Sights and sounds of the Super Bowl

Behind the scenes, inside the television studios and along the walkways and waterways surrounding Super Bowl XL, one can often find a plethora of football conversation and escapades. In the astronomical world of NFL pregame shows, it's a virtual overdose of chatter, comedy and occasional confusion.

With hype expanding like a weightlifter on steroids heading into Sunday's Super Bowl between the Pittsburgh Steelers and Seattle Seahawks, it's no wonder that broadcast partners ABC and ESPN have planned a hearty buffet of programming.

ESPN will start its pregame show at 11 a.m., and will continue until kickoff at roughly 6:23 p.m. Meanwhile, ABC launches its pregame show at 2:30 p.m.

Is this overkill?

"We don't think it's too much," said ABC executive Norby Williamson during a Wednesday afternoon conference call. "I think there's an insatiable amount of thirst for knowledge and news. It's our goal to offer something for everyone."

It's nearly 10 hours allotted to promote the Super Bowl with the two Walt Disney-owned networks featuring analysts who have won a combined 21 Super Bowl rings.

The networks are planning to do more long-form story-telling and features on ABC along with musical interludes. Not surprisingly, ESPN is focusing on more of a hard-core Xs and O's approach.

"Nobody expects non-stop watching," said Chris Berman, who will anchor ESPN's coverage. "We think people might have to drift in and out. They do have a life. It's there if they're ready to start watching, and we've got something for them."

Added ESPN's Tom Jackson, a former Denver Broncos linebacker: "If I was a fan, I would want to have every piece of knowledge I could have. I would be watching the hard-core end of things."

As Berman conceded, halftime is largely a time to watch the halftime show. Especially with The Rolling Stones headlining the musical acts. However, ESPN will still do a halftime analysis.

If all goes well, then Berman and Jackson won't experience the logistical snafus they went through several years ago when they called their first Super Bowls.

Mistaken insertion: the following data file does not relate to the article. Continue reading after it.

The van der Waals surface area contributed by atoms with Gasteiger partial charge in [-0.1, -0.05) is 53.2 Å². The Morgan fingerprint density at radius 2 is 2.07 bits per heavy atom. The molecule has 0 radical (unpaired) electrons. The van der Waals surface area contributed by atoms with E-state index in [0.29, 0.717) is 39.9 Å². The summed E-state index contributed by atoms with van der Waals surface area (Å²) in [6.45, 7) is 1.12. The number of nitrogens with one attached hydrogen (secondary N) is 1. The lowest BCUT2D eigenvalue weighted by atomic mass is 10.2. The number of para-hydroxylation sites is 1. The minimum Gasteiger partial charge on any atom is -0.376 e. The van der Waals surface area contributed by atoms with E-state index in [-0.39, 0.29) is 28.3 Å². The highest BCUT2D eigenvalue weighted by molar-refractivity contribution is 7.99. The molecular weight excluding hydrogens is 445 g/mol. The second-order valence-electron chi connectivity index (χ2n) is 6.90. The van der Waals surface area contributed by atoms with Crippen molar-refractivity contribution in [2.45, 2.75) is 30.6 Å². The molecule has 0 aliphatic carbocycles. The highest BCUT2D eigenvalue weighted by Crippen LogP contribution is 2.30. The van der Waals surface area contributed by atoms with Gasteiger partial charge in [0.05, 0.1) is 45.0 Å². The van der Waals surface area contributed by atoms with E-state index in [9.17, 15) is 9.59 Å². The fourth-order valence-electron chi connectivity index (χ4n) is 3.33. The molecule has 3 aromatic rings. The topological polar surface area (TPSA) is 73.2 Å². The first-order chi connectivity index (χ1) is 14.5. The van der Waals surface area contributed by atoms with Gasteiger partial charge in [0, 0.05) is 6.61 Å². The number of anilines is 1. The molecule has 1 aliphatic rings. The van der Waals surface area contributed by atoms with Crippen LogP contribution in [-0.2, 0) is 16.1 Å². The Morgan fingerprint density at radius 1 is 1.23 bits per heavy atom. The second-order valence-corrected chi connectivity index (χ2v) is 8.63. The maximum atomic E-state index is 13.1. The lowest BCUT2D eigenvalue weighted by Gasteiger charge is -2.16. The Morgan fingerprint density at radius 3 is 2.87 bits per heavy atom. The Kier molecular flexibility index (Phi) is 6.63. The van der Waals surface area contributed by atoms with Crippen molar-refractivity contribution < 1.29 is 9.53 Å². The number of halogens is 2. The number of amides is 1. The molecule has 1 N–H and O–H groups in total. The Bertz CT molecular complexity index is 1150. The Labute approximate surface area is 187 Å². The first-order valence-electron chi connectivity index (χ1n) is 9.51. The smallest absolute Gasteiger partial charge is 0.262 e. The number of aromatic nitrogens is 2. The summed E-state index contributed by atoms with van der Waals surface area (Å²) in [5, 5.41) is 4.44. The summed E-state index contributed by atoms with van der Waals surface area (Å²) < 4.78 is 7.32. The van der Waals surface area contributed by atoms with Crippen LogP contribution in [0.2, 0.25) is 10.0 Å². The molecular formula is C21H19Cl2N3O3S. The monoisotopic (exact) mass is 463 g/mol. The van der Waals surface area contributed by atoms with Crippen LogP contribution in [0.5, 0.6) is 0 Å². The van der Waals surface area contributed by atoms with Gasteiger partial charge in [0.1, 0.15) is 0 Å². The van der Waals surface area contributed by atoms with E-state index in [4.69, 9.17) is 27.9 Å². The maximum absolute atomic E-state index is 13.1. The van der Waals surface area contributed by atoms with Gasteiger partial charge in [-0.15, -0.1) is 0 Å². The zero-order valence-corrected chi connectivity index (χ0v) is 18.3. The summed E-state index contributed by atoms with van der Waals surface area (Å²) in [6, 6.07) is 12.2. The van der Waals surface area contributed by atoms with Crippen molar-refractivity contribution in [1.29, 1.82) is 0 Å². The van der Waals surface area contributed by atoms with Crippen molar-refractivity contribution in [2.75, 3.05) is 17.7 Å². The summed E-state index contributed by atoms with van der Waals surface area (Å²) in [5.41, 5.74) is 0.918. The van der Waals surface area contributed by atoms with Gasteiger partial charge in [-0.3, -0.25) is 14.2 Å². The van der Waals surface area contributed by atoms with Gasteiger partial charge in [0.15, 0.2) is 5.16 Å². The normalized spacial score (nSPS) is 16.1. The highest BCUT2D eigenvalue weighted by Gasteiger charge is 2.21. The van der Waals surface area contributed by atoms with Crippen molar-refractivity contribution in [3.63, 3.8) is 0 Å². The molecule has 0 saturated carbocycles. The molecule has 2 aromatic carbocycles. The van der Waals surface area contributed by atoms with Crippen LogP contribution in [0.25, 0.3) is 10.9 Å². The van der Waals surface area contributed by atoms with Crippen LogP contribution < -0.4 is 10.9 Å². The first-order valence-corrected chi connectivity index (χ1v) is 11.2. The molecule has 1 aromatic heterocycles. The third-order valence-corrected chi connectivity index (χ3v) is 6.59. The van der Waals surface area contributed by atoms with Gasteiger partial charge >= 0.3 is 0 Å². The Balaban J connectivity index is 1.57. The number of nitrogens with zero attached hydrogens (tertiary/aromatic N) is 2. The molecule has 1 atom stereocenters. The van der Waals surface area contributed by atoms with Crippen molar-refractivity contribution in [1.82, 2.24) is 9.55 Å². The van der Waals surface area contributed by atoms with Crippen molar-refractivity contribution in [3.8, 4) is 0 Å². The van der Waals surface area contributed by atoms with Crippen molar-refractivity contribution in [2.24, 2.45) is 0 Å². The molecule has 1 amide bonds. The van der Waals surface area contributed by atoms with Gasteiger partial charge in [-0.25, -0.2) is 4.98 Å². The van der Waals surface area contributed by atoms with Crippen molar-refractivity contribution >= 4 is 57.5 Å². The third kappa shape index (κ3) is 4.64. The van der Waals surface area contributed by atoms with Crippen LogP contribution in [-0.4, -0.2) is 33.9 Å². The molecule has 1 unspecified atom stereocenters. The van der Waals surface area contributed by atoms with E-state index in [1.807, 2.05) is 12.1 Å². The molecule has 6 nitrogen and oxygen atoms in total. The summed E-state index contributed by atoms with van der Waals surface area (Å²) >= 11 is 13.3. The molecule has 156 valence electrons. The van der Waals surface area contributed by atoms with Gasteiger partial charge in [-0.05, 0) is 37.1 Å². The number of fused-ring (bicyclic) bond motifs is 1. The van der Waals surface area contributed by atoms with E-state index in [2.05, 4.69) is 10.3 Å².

The last time the Super Bowl was in the Detroit region was 1982. There was a severe snowstorm and temperatures were well below freezing.

Berman and Paul Maguire were supposed to catch a rickety helicopter back to the studio for an 11 o'clock broadcast. It was several hours late, though.

"It's 9:30, it's still 20 below and there's no helicopter," Berman recounted. "People are half in the bag. This helicopter pilot finally lands at 10:35 saying, ‘We couldn't find you.' We land in front of the Hyatt at eight minutes of 11. We run on the set.

"It's two minutes of 11. I look at Paul and there's a huge blotch of mustard on his tie and there's a huge blotch of ketchup on my tie. It didn't win an Emmy, but we got it done. It was my first Super Bowl and I hope to never match that story."

Jackson nearly topped Berman's woeful tale one year into retirement.

After watching his Broncos get blown out in Super Bowl XXII in San Diego, Jackson was running late to get to the studio with roughly a quarter-mile to traverse. To get there, he had to get across a creek.

"I thought, ‘It can't be that deep,'" said Jackson, who pulled off his socks and shoes.

Famous last words.

"The last sound you heard was something going down," Jackson said. "I crawled up on the other side soaking wet. I was muddy and bloody.

"I showed up and they stripped me down and put another shirt and tie and jacket on me. I was hot and sweaty and my head wouldn't stop smoking enough to be on the air."

Berman handled the highlights while Jackson cooled down. In the next segment, Berman welcomed in Jackson and quipped, ‘The Broncos have lost their third Super Bowl and they're ready to jump in a lake."

Jackson grinned and grimaced. Unbeknownst to the live audience, he wasn't wearing pants and had only a blanket to keep him warm.

Stories like this one along with rare compliments for image-challenged Detroit dominated the majority of an hour-long conference call. It says a lot about the lack of star power in this game.

Usually stone-faced New England Patriots coach Bill Belichick, who won three of the last four Super Bowls, will appear on ESPN.

"Bill is a very interesting person," Berman said. "People don't know that. He's not so much here for the sound bites, but he's very intelligent and very interesting. He'll be a pleasant surprise. He's got the football covered."

 

In addition to being a long time contributor to RavensInsider, Aaron Wilson writes for the Carroll County Times in Westminster Maryland.

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